Such were my reflections after G‑d took my son Boruch back. Time has passed. Unimaginable as it may have seemed at the time, it has again become possible to laugh and feel joy, although in a different way. The wound has healed; but a scar remains.

I have committed all this to writing and exposed my feelings, for in my work as a Rabbi, I have come to realize that this can be helpful. Much of what is written here was said in conversation with others — people who knew that the time of their death was near, or people who had suffered a heavy personal loss.

Death remains, inevitably, a part of life. It is therefore important to learn of a view of life which makes it possible to alleviate the pain that death can cause.

Through these reflections I have tried to explain the “singing in sorrow” of so many millions of Jewish men and women — young and old, learned and illiterate, rich and poor — who kept their faith in G‑d in spite of all they went through during the Crusades, the Spanish Inquisition, the pogroms, and in the camps of Hitler and Stalin — in the unnumbered chapters of Jewish martyrdom.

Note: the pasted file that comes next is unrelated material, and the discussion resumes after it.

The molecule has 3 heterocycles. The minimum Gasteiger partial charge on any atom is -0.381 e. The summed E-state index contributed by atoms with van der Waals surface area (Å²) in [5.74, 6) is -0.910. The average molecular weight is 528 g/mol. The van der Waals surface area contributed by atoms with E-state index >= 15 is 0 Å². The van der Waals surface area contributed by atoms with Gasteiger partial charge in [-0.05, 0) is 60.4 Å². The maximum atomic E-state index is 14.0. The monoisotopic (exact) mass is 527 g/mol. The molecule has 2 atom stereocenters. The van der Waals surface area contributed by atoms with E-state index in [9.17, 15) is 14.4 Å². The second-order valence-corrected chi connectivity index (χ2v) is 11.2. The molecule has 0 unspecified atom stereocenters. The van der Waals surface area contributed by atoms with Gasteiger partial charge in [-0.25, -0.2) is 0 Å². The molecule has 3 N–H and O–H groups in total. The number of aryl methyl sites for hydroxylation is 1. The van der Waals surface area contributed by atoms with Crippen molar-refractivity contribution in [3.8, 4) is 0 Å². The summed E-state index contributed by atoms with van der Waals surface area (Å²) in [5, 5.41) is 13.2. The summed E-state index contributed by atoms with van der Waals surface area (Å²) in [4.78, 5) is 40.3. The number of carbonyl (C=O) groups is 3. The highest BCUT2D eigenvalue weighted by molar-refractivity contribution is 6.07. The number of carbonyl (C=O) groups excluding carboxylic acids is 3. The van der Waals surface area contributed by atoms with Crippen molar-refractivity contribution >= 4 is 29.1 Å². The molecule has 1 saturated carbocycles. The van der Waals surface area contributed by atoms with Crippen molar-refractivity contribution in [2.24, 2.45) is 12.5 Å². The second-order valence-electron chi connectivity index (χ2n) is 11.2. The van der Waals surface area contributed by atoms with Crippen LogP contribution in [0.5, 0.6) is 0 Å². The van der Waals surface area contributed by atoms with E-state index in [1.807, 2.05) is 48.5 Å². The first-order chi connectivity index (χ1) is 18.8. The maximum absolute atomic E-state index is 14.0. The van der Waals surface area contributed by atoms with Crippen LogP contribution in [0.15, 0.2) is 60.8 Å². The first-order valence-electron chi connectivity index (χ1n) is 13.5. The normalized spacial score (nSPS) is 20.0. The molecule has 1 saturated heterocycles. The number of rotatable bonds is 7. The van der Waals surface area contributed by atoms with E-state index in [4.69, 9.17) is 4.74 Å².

Without attempting to be exhaustive, I have tried to formulate answers — especially those based on the Chassidic teachings of Chabad — to the old question of the meaning of suffering. It is a question to which so many could not and cannot find a positive answer because they are unaware of this Jewish perspective on life. And it is a question which, unfortunately, has remained unanswered in too many recent publications about the suffering of the Jews in World War II.

May the Almighty spare us further suffering, and may He grant us the opportunity to witness His visible goodness.